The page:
MICRO MONDAYS: The Monchard Skytrain Telemeter ChronographFergus Nash
Vintage military-inspired watches can sometimes seem like an easy path for microbrands to go down, but there are plenty of pitfalls and traps along the way. If you get the sizing wrong, you alienate a huge chunk of potential buyers. If there’s a certain detail out of place on the dial, again you’ve lost interest. Even if you do everything right, there may just be too many other similar watches out there for anyone to consider trying your new option. Monchard have navigated this treacherous road deftly with the Monchard Skytrain Telemeter Chronograph, nailing every detail, with enough individuality, and an evocative style that tells a story.
The website’s description of the Monchard Skytrain begins with what sounds like a thrilling novel, describing a Douglas C-47B Skytrain aeroplane starting up under a searing desert sun. It’s this kind of creative display that demonstrates Monchard’s passion for the experience of holding a watch and feeling what story it has to tell, regardless of whether or not it’s a genuine relic. Few people buy watches purely because of a list of specifications, instead favouring watches that they can connect with in some way.
As mentioned, bad sizing can be the nail in the coffin for an otherwise great watch. Thankfully, the Monchard Skytrain has nailed those goldilocks proportions that we all hunt for. A 39mm diameter is large enough for modern tastes while still being plausible for vintage pilot’s watch accuracy, and the 46.5mm lug-to-lug length retains great wearability on an average wrist. The overall shape of the case is quite strongly associated with aviation, with plenty of flieger designs using the same smooth-sweeping lugs that culminate in sharp-angled tips. The lugs are also drilled should you wish to swap out the supplied canvas straps with a NATO or perhaps even a Bund strap.
The biggest contributors to the historic vibe are the coin-edge bezel, famously used on the first ever Hanhart chronograph designed for the German airforce, and the large onion crown that was especially popular on pocket watches. Modern touches to the case include a double-domed sapphire crystal with anti-reflective coating, a sandblasted and engraved aviation-themed caseback, and a reliable 50m of water resistance.
The Monchard Skytrain is not a direct clone of any one design in particular, but rather an amalgamation of aesthetic choices that were extremely common amongst pilot’s watches of both sides of World War II, as well as dressier watches from the 1950s. The Hanhart influence was noted on the bezel, however the dial as a whole has an air of Patek Philippe to it thanks to the generous subdials, syringe hands, and the telemeter scale. One more subtle detail you may miss is the “C-47 NO RAD” printed between the minute track and the outer scale, harkening back to the transitional period when luminous paint could be proudly advertised as non-radioactive.
The telemeter scale is definitely not as popular as the tachymetre that can be found on most chronographs, however it certainly has a more exhilarating backstory. With a range between 0-20, the telemeter uses the speed of sound to calculate how far away an explosion is. You can activate the pusher when you see the blast, and stop it again to reveal how many kilometres away it happened. This may not be incredibly useful for day-to-day life, but it fits with the watch’s narrative.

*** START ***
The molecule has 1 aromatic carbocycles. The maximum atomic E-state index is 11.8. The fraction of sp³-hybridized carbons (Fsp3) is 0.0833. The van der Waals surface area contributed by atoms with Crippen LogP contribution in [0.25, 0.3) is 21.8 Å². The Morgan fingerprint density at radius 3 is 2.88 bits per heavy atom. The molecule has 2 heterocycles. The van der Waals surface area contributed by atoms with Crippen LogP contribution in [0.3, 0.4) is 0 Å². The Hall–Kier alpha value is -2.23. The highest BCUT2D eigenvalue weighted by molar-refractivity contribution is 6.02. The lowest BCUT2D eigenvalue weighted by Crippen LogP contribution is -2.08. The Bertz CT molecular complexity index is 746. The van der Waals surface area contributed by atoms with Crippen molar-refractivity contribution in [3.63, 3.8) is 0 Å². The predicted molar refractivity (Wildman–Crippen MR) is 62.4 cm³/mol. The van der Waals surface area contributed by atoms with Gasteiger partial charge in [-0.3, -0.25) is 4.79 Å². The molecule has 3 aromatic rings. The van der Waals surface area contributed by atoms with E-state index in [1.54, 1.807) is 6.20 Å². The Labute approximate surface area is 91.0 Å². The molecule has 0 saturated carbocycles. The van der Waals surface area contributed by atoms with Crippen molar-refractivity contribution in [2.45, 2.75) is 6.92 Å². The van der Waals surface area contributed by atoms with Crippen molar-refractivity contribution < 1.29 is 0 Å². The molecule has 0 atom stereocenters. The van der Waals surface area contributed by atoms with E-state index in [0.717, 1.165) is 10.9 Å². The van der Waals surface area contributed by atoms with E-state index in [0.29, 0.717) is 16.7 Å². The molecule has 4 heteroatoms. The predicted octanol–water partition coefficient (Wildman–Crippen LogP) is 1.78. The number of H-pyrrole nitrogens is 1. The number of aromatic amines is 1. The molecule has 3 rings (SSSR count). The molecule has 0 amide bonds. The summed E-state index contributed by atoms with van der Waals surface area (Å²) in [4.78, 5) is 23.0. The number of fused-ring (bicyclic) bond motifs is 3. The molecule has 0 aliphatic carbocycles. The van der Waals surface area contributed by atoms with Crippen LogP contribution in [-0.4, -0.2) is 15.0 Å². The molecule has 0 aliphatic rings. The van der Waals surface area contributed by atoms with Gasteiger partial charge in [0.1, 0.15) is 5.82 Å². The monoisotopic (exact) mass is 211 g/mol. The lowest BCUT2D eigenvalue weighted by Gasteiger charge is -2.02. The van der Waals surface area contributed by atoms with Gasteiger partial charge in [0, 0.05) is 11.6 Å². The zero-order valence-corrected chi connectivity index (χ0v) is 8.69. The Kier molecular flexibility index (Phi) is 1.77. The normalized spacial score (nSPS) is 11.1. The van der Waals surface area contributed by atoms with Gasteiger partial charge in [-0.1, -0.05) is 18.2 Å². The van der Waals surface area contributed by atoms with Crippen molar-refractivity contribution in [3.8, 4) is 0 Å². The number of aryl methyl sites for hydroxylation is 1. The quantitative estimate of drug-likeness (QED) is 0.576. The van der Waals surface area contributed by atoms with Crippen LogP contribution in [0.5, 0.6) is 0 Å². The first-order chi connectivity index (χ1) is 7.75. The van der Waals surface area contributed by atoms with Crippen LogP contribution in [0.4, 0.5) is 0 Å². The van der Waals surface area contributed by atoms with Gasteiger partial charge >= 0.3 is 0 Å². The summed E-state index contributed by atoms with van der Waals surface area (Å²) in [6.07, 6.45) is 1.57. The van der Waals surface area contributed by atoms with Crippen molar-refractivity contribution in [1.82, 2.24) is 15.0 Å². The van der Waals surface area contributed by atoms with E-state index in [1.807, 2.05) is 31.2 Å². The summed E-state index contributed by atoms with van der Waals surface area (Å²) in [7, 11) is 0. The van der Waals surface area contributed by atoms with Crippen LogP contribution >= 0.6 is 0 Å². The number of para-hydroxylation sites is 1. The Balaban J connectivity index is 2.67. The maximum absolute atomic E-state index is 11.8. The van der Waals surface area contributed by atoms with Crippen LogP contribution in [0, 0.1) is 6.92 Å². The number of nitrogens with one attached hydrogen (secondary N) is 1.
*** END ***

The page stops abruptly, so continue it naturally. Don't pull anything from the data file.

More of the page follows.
It’s ironic how modern inventions can sometimes do a better job at evoking age than actual antiques, but that’s exactly what has happened with the rise of dégradé dials and faux-aged lume. The Monchard Skytrain is available in either a rich jungle green or a dusty brown colour, both exceedingly suggestive of mid-century military themes, and both enhancing the flavour imparted by the cream tones of the luminous paint. The crisp white outlines of the Arabic numerals, chronograph subdials and the hands help them stand out for great legibility too.
The Monchard Skytrain Telemeter Chronograph uses the Seiko VK64 Meca-Quartz movement to simulate mechanical chronograph timing with all of the quartz accuracy benefits. There is no running seconds subdial on the watch, meaning that there’s nothing on the dial that will tick at 1Hz reminding you of the quartz nature. When the chronograph is activated, the centre seconds hand will begin ticking with a smoother sweep. The minutes are counted on the subdial at 9 o’clock, while the 3 o’clock subdial is actually a 24-hour indicator. The VK64 takes a 394 button cell battery and has an approximate life of three years.
Not only is the Monchard Skytrain an exceptionally characterful watch for the money, but the brand themselves feel rewarding to buy from. Their email to us was a joy to read as we felt their passion for their own creations, especially in the phrase “to think that someone will part with their hard-earned money to buy something that we’ve been creating, first in our head, and then as a physical object, is just a totally awesome feeling!”. If you’ve been looking for a vintage inspired watch with real personality, the Monchard Skytrain would be an incredible place to start, and we can’t wait to see what other creations they make next.
The Monchard Skytrain Telemeter Chronograph pricing and availability:
The Monchard Skytrain Telemeter Chronograph is available from their online web store here, and although the current brown and green options are not limited, there may be more colours to come depending on its success. Price: $370 USD
|Case Material||Stainless Steel|
|Case Dimensions||39mm x 46.5mm x 13.2mm|
|Straps||Matching canvas straps|
|Power Reserve||Three years|
|Complications||Hours, minutes, chronograph, 24h indicator|